It is the end of March 2020. If there were ever a time that I felt I am living history, it is in this time of global lockdown to contain a virus. The world has become silent. Most people are withdrawn into their own homes or are confined to their dwelling place, some quite unwillingly. Those that do not have a home are accommodated elsewhere by community and charity. The streets are empty and the businesses closed. Governments scramble to put measures in place to protect their people. Police enforce strange new regulations, sometimes with frightening brutality. People are stunned, angry and rebellious. Hard choices are made.
All this is happening to escape the attack of a microscopic particle. It is virtually invisible to the human eye and thus more terrifying; an infectious agent that attacks seemingly at random. We would not have believed the doctors and scientists if it were not for death. Many people are dying and the potential for many more to die is dreadful. Death is the threat. Uncertainty is the fear.
Even more than death is the fear of reinstatement – how will we get going again after such a drastic, unheard of shutdown of economic activity. Job losses soar, long lines for unemployment insurance are disturbing and that is only the immediate effect. What about the longer term? What about all the consequences, as invisible and mysterious as the virus itself?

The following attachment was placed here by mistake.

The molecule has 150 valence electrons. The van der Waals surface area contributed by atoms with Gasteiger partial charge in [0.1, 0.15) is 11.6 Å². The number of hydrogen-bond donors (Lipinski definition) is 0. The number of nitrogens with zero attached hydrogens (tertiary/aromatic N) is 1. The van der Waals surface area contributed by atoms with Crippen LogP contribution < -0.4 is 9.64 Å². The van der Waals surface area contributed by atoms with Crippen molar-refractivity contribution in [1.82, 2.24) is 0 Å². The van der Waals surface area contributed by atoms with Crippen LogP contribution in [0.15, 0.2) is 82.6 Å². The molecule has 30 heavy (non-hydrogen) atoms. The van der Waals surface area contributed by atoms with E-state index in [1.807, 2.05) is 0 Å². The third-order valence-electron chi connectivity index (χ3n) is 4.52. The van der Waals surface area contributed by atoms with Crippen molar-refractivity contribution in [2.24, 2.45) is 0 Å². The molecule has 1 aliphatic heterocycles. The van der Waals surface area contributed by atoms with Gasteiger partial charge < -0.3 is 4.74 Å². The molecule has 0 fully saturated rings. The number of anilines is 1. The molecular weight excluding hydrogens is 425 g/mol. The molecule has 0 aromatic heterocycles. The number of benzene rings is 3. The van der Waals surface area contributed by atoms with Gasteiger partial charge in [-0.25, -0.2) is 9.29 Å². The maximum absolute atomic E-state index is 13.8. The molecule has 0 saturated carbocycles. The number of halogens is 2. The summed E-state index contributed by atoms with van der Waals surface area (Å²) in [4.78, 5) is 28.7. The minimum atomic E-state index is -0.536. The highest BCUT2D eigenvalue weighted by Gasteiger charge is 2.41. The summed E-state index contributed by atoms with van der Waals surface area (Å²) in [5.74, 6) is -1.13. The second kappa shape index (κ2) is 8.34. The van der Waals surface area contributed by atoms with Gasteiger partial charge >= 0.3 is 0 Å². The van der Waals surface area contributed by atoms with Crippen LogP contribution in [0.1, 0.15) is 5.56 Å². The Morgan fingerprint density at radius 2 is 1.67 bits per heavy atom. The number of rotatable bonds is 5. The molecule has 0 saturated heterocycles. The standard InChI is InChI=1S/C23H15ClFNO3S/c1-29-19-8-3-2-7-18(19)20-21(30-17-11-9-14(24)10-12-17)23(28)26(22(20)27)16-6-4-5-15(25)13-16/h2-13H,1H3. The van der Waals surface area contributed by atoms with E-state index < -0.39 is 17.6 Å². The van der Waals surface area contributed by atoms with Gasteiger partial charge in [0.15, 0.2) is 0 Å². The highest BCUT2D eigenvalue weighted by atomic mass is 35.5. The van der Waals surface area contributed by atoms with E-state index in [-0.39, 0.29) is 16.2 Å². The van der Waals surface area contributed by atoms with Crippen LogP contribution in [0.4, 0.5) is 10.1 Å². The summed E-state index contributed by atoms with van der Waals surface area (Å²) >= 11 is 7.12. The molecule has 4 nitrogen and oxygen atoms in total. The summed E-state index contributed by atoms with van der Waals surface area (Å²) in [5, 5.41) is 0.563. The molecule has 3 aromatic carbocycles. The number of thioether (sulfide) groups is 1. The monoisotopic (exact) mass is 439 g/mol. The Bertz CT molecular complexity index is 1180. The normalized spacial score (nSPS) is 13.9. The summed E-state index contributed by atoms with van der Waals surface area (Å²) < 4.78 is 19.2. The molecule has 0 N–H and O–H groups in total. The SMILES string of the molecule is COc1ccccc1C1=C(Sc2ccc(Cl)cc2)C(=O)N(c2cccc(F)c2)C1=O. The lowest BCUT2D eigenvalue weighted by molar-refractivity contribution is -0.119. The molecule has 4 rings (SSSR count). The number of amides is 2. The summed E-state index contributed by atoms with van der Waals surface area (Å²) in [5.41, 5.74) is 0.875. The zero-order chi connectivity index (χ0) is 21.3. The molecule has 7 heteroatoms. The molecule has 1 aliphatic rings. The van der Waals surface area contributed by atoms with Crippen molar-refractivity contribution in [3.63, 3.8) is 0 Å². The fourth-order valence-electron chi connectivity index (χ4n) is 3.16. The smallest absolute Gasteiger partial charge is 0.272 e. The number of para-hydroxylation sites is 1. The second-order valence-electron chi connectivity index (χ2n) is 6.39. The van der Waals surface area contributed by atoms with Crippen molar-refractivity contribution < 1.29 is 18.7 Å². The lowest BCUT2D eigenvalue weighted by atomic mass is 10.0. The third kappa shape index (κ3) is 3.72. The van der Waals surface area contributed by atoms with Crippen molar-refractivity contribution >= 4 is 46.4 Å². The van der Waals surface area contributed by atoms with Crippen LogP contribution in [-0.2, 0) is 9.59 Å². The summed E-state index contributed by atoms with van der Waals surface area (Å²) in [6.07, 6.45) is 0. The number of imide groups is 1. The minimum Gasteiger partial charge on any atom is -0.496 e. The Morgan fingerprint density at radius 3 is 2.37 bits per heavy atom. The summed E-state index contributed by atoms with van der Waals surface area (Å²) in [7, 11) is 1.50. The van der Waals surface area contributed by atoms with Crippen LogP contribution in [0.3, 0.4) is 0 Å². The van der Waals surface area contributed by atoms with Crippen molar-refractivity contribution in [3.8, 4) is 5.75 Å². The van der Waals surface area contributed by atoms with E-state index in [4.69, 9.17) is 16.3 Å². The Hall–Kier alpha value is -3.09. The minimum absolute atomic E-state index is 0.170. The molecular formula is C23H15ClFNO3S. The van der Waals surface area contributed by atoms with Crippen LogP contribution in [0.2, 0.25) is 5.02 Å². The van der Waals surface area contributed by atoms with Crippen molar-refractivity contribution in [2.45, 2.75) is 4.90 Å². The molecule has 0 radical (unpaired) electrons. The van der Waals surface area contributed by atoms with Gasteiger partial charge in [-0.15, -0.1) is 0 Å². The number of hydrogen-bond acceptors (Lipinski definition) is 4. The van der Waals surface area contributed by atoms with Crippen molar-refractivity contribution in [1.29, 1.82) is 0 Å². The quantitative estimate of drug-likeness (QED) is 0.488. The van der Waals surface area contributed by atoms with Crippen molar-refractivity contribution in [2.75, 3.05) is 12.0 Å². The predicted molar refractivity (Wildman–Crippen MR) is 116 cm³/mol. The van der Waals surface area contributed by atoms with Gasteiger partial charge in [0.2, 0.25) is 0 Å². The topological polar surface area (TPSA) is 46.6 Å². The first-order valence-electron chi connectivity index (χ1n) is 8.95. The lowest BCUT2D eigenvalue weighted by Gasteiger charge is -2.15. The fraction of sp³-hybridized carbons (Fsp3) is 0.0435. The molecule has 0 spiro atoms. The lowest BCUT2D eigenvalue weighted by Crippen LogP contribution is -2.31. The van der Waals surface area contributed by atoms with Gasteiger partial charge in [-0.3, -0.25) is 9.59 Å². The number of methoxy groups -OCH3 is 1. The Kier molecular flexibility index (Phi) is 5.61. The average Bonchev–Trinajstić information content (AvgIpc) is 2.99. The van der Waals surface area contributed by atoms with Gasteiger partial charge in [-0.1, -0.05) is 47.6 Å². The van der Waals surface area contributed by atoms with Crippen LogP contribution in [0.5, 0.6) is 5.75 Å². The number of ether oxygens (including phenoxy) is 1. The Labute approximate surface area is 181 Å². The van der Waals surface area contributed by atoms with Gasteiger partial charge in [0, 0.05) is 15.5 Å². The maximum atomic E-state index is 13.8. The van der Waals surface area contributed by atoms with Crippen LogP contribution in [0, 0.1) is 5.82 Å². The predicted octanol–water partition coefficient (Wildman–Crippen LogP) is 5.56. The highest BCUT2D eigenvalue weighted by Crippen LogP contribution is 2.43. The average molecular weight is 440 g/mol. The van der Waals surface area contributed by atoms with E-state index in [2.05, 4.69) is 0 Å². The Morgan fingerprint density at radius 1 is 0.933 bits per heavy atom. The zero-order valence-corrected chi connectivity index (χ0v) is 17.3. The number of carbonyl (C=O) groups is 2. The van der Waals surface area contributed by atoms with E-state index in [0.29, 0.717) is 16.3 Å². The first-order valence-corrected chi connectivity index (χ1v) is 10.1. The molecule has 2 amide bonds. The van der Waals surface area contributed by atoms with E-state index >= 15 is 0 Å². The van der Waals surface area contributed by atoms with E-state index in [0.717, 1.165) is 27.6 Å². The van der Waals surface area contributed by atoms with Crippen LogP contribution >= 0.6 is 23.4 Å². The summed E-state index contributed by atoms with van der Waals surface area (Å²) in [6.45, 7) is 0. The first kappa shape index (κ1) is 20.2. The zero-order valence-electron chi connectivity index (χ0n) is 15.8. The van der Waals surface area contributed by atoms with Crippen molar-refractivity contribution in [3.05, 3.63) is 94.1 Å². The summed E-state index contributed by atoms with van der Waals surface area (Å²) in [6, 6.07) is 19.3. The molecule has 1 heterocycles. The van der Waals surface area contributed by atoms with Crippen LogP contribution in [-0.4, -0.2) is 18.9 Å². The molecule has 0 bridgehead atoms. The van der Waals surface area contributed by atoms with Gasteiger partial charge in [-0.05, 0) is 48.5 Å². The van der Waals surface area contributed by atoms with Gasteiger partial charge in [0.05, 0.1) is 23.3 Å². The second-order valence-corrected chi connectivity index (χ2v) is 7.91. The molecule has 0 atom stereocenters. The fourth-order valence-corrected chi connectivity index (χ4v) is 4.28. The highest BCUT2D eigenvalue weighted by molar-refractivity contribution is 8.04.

Way, way back, in the seventh century before Jesus, king Solomon dedicated the Temple. It was a magnificent building, marking the peak of ancient Hebrew culture. Throughout his father David’s reign it was his desire to build this Temple, but now, his rich, wise and successful son has been granted the privilege. (1 Kings 5 and 6).
The structure was erected according to the meticulous standards of the Most High God. Worship around the clock with a most superb array of musicians and singers contributed to the splendour and grandness of everything associated with the Temple.
It was a majestic project. No expense was spared. The materials were assembled from all over the world and only the best of everything were used. The greatest care to minute details and the grandest scale of structure all combined to mark the Temple of Solomon, as it was known, as the most extraordinary and notable building of its time.